The Story of an Hour: Breaking African Stereotypes in the West

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Battling Misconceptions: The African Experience in America

The story About Africa has never changed as a single story, which has created stereotypes and myths of African life. When a unique story is appraised, it becomes the only story and ends up being everyone`s perspective of the story. Growing up in a rural-urban African village in East Africa, it is the most beautiful region to go on a vacation with green grass, and dew brushed on top of the clover leaves of early morning sunshine. I have always known that Africa is a prosperous and diverse cultured continent that embraces over fifty-four countries. Seven years since I came from Africa to America, and through this time, I have heard all kinds of stories of what Africa is.

On my first day in high school, I can vividly remember my American classmates shocked to see who I was. They asked me where I learned to speak English so well and were confused when she told them Uganda happened to have English as the official language. In her music class, she was asked to sing one of my tribal songs, and she was disappointed when I sang “Baby” by Justin Bieber. During lunchtime, I would sit alone and eat the cold leftovers that Mom cooked. A few students would walk by me pretending to befriend me but bust out in laughter at me eating roaches and worms. Sometimes, to avoid the rumors, I would eat in class, isolated from everyone. These stories were so much for my little head to wrap around, and at times, I thought maybe I was a disgusting monster in the real world.

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Overcoming Challenges: A Journey of Resilience and Pride

A stereotype of being perceived as poor living in a land of the starving. Poverty is indeed a real-life block, but not every African family goes to sleep with food or water in a pot. During the harsh climate seasons, heavy rains, or drought, our grandparents always had food stored for emergency times like these. I never went hungry for a day hungry, and sometimes there wasn`t enough, but grandma would go hungry and make sure the children ate. Just like any country with street children and the homeless, churches would donate food to feed them and shelter the sick ones.

Education has become the number one pathway to success and career goal achievement. When I present in class, I get stage fright not because I am nervous or unprepared but because the audience is already uninterested in my presentation even before I speak. I took a speech class, and one day, the professor asked me to write a story about my choice of Africa. After the presentation, he commented that my presentation was not African-authentic enough. I was bewildered and never really understood how a story could lack authenticity. I would appreciate it if I had grammar errors or sentence structure.

Debunking the Myth: Africa’s Undervalued Healthcare Traditions

I never really got to understand why my friends would never share food with me. Later on, let me spend the night and share clothes and shoes. It was not until I was sharing a room with my American roommate she told me she did not want to become diseased like I was. She said to me Africans do not take baths and have no toilets but use bushes to help themselves. Every time she would come home, she would slam the door, and “yuck, yuck,” she spat when she saw me. I showered three times a day and spent my money on perfume and nice clothes, but she, deep down, believed I smelt like a pig.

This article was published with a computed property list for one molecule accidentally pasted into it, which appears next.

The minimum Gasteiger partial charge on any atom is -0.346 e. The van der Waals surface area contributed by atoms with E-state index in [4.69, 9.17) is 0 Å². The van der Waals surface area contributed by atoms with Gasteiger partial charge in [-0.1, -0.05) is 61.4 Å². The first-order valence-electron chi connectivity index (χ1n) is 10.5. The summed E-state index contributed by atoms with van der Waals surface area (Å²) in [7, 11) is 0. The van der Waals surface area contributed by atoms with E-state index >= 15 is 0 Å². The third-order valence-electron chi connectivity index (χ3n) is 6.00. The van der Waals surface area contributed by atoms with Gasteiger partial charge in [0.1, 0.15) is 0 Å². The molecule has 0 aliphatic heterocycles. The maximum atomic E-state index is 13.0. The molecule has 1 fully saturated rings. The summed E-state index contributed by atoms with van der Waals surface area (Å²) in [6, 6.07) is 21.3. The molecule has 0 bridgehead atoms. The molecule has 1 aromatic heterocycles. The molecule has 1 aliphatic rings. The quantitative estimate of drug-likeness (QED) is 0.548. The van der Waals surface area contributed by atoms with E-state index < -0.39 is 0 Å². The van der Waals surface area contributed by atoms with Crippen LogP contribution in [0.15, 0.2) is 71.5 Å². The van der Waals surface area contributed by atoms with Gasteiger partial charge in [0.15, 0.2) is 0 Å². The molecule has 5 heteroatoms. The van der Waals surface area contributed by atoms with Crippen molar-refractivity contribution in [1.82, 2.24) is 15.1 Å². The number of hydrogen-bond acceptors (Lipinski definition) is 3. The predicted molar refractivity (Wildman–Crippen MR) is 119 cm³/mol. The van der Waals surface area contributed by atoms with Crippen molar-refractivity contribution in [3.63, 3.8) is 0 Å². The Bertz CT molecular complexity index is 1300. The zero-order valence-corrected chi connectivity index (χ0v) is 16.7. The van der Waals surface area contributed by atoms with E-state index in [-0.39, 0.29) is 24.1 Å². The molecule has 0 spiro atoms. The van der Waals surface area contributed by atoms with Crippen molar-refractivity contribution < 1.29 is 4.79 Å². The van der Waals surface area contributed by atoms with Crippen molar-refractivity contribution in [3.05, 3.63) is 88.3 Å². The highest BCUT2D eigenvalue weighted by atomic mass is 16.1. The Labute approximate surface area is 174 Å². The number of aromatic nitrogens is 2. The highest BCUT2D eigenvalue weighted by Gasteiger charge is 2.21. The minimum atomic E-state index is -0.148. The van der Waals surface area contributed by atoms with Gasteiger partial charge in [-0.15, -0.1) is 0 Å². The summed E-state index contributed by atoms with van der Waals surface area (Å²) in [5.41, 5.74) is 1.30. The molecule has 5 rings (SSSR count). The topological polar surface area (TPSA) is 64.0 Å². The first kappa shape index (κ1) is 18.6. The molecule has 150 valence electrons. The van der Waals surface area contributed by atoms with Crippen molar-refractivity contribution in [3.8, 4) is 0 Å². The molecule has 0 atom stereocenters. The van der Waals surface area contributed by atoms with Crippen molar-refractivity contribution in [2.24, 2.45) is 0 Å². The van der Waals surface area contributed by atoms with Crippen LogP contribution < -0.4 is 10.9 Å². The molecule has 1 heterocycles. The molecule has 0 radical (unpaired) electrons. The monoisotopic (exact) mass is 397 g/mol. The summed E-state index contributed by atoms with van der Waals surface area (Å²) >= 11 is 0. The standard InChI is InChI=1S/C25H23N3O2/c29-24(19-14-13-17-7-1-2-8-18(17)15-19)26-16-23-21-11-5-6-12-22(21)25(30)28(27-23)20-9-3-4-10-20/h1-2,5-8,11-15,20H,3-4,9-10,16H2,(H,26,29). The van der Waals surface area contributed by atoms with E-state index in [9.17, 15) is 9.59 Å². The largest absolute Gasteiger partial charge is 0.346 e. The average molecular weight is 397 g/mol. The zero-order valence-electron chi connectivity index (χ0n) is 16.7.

The media portrays a vast harmful exposure of stories about legendary Africa, which perceives Africans to have little to no healthcare systems. Pictures of sick people in hospitals without medical help, the long wait lists for surgery, and patients dying before being taken to a doctor. The medical status in Africa is not well equipped, but our ancestors lived longer with just general knowledge and local medicine. My grandmother is a retired doctor, and she helped and nursed people in our village.

The Power of Authentic Narratives: A Plea for Open-mindedness

A big building with technology and an advanced computer has never saved a patient, but passion and hard work. When I got into a relationship, trust was a hard rock to stumble on. The only man I thought would be the light that shines on my darkest night thought that because I was African, I had AIDS. It took unbearable conversation and explanations to this man that I got so many blood tests and immunizations, and I told him I visited the doctor’s office more than he has in life.

Over five thousand people apply for the same job, people graduate through universities and cannot find a job, and many of them walk from one job interview to another until their shoe soles fall away. Dust fades on their faces, and shame eats up their joy. People have always heard only one story about Africa. Stereotypes have created a drastic image of what real Africa looks like.

If everyone reads up on the news updates or takes a trip to African countries, they would have a different story, and just because we are from different continents does not justify we are different but rather similar as human beings. Africans had feelings and pain and suffered through tragedies. Stereotypes should not define a place or people, but if people learn from each other, the world would never be so apart.


  1. Adichie, C. N. (2009). The danger of a single story. TED Talks.
  2. Mwangi, E. (2015). English in East Africa: Historical Foundations and Modern Controversies. Oxford University Press.
  3. Nkrumah, S. (2017). Dispelling Myths: The Realities of African Daily Life. African Journal of Social Studies.

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The Story of an Hour: Breaking African Stereotypes in the West. (2023, Aug 30). Retrieved from

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